“I am so thankful my wife puts up with me.”


“I’m so thankful that my wife puts up with me.”

-Old-School Evangelical huband

This statement may be true. Plus, in some ways, it is a harmless statement of gratitude for a wife who is willing to accept her husband–minor flaws and all. That is good.

However, I have heard it stated by individuals that go on to make a causal relationship between husband’s performance (or lack thereof) and a marriage ending even via adultery. This is problematic.

Such is “The Shared Responsibility Lie” at work, again.

All sins in a marriage are not equal. Being inconsiderate and forgetful regarding putting the toilet seat down is not the same thing as deliberately lying for months–or even decades–while having sex with another woman.

The first is annoying and wrong. But I dearly hope no pastor would tell a couple to divorce over such an issue. They need to work on the area, but it is not like forgetting to put the toilet seat down is at the bedrock of a marriage.

Sexuality fidelity is a marriage breaker (e.g. Deut. 22:22 and Mt 19:9). So,I do hope a pastor would suggest divorce is an option for the later (i.e. the faithful spouse is free to do so.)

Another annoying thing about Christians saying such thing is how quick they are to put down a brother already on the ground. Instead of taking a place of humility–as such a saying suggests–they assume a place of judgment and condemnation looking down upon the faithful spouse as if they brought the end of their marriage upon themselves. They didn’t.

It is disgusting.

Such a stance reminds me of the parable spoken by Jesus to some arrogant Pharisees trusting–similarly–in their performance as assuring their acceptance in God’s eyes:

“The Pharisee stood by himself and prayed: ‘God, I thank you that I am not like other people—robbers, evildoers, adulterers—or even like this tax collector.'” – Luke 18:11, NIV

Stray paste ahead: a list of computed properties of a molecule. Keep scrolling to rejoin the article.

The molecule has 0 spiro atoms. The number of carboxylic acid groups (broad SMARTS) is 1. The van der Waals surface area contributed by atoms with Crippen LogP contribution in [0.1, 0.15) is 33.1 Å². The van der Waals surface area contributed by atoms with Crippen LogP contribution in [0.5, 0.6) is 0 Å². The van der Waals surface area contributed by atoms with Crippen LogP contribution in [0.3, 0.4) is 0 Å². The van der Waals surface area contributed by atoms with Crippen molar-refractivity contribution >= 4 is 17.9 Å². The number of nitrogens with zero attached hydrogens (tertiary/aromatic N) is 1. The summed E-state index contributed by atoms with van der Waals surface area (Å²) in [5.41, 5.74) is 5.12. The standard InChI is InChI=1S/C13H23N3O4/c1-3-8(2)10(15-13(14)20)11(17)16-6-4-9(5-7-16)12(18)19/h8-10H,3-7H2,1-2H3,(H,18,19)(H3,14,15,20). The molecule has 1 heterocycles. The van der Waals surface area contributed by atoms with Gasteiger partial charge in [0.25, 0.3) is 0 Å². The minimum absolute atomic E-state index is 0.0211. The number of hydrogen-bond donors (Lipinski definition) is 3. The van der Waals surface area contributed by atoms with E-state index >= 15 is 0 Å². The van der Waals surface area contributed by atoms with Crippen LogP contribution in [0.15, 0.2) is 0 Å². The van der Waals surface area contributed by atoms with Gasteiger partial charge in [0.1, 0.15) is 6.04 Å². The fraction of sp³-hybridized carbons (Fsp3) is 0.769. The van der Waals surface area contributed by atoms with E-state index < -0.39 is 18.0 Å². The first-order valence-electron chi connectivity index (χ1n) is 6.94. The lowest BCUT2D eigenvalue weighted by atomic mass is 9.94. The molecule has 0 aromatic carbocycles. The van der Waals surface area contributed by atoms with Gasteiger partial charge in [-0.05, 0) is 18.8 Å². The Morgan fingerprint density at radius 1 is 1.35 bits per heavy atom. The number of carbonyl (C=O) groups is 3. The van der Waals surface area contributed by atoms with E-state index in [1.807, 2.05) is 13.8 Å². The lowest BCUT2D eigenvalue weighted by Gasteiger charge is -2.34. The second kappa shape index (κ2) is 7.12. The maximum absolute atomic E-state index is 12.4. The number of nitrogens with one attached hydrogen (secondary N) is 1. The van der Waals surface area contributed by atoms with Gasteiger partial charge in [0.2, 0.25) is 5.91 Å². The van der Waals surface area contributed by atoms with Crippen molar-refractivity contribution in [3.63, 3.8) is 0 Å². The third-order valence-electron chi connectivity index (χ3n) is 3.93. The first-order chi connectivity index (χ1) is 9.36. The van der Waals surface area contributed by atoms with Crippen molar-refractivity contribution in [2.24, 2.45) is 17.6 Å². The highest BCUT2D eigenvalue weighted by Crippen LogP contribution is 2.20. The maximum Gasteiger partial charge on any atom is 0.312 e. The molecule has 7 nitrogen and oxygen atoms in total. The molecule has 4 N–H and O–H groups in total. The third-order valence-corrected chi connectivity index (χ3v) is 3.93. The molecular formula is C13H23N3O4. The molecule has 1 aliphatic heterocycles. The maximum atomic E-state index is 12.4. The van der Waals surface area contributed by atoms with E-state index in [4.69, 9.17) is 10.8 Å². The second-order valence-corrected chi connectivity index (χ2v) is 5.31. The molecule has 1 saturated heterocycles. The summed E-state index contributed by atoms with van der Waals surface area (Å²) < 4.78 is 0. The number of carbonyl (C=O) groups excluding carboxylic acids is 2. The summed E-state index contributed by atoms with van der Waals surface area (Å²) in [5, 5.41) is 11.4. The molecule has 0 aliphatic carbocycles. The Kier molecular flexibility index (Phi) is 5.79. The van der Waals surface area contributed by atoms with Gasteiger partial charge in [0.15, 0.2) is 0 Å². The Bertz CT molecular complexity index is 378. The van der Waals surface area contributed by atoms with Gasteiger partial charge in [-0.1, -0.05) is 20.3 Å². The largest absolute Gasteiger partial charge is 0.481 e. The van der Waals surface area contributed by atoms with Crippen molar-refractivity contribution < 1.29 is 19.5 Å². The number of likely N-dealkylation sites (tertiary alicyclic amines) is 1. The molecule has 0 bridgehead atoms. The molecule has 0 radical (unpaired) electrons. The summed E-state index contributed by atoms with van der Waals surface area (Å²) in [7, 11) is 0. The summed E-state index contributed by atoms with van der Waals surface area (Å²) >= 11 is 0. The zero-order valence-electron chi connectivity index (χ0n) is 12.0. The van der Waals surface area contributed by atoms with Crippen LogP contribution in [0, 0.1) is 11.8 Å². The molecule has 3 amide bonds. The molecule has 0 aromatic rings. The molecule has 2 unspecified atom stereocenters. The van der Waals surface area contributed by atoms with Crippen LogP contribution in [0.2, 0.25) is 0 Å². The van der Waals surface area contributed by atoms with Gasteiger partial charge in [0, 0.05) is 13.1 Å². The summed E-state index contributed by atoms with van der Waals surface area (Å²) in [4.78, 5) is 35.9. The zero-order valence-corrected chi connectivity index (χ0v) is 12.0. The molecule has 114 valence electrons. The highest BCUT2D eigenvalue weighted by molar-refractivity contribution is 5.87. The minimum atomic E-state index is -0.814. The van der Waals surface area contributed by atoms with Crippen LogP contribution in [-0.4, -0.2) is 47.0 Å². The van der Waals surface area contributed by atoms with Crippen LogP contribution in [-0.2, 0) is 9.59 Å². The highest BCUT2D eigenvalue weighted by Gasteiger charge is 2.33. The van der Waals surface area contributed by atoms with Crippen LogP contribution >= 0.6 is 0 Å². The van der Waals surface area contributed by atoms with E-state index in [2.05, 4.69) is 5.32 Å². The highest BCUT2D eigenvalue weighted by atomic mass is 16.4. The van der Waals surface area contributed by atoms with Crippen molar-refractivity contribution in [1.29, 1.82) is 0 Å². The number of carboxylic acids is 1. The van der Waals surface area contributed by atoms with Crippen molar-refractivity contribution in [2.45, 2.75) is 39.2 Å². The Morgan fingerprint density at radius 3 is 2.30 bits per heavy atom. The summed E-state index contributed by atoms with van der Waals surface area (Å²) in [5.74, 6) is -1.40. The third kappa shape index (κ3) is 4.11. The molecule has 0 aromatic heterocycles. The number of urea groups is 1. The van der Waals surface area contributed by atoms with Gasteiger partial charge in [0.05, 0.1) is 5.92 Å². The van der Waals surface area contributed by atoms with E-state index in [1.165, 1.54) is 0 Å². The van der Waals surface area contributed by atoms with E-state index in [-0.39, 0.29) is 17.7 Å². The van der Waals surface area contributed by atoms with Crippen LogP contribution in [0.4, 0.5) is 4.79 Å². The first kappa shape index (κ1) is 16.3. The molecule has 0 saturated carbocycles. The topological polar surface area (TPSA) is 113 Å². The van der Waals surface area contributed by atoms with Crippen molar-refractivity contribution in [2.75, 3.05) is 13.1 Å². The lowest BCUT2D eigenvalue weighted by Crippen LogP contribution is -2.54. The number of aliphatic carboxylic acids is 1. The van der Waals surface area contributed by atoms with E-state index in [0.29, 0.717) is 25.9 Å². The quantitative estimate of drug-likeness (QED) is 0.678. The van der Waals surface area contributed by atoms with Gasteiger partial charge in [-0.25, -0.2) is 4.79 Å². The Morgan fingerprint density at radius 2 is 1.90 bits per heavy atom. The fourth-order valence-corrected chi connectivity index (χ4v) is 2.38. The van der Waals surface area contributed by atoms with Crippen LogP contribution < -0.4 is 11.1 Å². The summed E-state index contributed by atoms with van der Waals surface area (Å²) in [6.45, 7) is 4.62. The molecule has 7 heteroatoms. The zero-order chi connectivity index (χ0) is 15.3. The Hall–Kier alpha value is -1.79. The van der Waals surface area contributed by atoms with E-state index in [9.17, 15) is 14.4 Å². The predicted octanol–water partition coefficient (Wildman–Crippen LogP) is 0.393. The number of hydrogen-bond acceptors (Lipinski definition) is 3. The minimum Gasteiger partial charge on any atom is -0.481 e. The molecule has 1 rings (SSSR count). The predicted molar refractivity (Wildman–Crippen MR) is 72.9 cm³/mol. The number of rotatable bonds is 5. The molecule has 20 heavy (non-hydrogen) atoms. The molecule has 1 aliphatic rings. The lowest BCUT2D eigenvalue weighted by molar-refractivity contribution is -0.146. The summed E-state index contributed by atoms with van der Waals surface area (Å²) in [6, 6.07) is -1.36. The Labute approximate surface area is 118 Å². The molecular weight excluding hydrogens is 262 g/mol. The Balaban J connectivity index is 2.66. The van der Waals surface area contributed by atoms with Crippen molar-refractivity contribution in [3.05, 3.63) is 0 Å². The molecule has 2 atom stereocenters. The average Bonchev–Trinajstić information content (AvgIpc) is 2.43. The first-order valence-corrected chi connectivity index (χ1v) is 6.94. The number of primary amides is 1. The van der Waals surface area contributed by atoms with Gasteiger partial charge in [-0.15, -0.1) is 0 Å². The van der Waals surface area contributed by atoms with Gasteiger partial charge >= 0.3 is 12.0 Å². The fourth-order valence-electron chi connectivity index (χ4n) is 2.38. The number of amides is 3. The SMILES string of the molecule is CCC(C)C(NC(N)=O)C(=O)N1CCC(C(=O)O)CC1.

The parable did not end with Jesus extolling that Pharisee; let’s just say.

It is best not to follow the Pharisee’s path in judging a brother (or sister) dealing with his broken marriage after discovering adultery and/or being abandoned. Awareness of our own sin ought to bring humility and not arrogance.

This is the same sort of attitude that thanks God for wealth and provision while putting down the poor as deservedly so. A godly person recognizes that they could be in the same place as the poor someday and vice versa. They do not take the gifts of God’s grace as their due but rather recognize them–marriage included–as not earned but bestowed by God.

I do not have a problem with Christian evangelicals talking about how grateful they are for their wives “putting up with” them.

What I have a problem with is the arrogant stance that often follows where these same men assume and judge divorced or cuckold husbands as having done something to “make” their wives NOT “put up with” them.

That is arrogance.

And Jesus clearly is not a fan of that.